The Constitution and the War Powers Resolution both require that Congress play a central role in making decisions about how to deploy military force abroad. But Congress cannot do that if its members and their staff do not know the essential information about the threats the United States faces and the capabilities it can deploy to address those threats. Given current constraints, Congress not only cannot receive all the information it needs, but members and their staff cannot engage in exchanges with the key executive branch officials that could help ensure that the decisions being made reflect the values and interests of the United States. The infrastructure-related aspects of these problems are not inevitable. If Congress wishes to reassert its war making authority and end endless war, it can and should update this infrastructure.

How to Fix the Problem

Congress can remove the infrastructural barriers by implementing several key reforms. First, the Senate should construct a dedicated SCIF for SFRC. This would allow Senators on the Committee and their cleared staff to access important classified information and would eliminate the barrier posed by the inaccessibility of the Senate Security SCIF. The modest cost to construct and operate a SCIF is justified by the improved oversight it would allow.

Second, Congress should ensure that every SCIF, both legacy and newly constructed, has a sufficient number of secure spaces with computer terminals and phones. Congress should also significantly expand access to SVTC facilities. Expanding these facilities would make it far easier for members and staff to schedule calls and hold classified briefings with executive branch officials—events that are currently challenging to schedule in person or in the limited secure teleconference facilities currently available to members and their staff.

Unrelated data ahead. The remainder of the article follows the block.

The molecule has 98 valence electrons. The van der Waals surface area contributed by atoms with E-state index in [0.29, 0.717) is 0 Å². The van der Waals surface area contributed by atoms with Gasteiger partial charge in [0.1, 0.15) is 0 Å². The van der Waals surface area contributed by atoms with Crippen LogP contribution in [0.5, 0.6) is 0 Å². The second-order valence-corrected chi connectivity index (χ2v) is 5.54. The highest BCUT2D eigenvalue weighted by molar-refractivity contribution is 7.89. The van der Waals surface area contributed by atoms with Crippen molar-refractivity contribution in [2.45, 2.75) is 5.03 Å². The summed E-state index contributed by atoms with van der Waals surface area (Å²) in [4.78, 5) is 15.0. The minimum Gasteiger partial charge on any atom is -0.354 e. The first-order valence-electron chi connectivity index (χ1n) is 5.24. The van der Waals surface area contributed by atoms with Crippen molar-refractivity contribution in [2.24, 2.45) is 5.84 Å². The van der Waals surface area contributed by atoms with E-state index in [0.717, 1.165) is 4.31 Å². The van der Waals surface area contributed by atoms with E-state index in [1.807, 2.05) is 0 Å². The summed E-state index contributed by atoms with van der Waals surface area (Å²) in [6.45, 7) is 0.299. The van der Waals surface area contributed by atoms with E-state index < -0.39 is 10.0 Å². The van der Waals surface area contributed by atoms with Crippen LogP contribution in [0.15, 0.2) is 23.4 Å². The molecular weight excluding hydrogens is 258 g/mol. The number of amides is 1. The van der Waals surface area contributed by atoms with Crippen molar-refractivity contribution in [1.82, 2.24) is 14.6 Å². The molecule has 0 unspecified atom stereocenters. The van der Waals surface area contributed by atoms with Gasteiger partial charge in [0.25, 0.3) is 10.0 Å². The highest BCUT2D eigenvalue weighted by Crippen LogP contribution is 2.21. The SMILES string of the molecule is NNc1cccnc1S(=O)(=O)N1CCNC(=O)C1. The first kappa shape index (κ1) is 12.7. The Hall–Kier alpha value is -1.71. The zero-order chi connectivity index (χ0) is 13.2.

Third, Congress should insist on changes to the electronic systems for accessing classified information so that they are more effective and less time-consuming.  The process to obtain a CAPNET account should be expedited, and there should be a system for providing effective notice to members and their staff when relevant classified material is available for them to review. In addition, members and cleared staff who need to access classified information should be given classified email accounts that can communicate, at a minimum, with other members and staff in Congress working on the same programs.

The recent Department of Defense leak is likely at top of mind, and proposals to enhance access to classified information within Congress may seem untimely. However, it should be noted that the number of congressional staff with Top Secret security clearance are a very small portion of the more than one-million people with such access. Moreover, concerns about congressional leaks of classified material are disproportionate to the actual likelihood. While there have been examples of congressional leaks, including inadvertent leaks, these pale in comparison to the leaks from the executive branch. Indeed, all of the recent high-profile leaks of classified material have come from the executive branch.

Constraints on access to classified information needlessly hamper Congress in its ability to exercise effective oversight of the United States’ defense and foreign policy activities. These proposed reforms are all politically achievable – they are non-partisan, cost-justified, and effective. Congress should help its members and staff do their critically important oversight jobs by implementing these reforms.

IMAGE: Committee chairman Sen. Bob Menendez (D-NJ) confers with ranking member Sen. James Risch (R-ID) during a Senate Foreign Relations Committee hearing on Capitol Hill March 10, 2022 in Washington, DC. (Photo by Drew Angerer/Getty Images)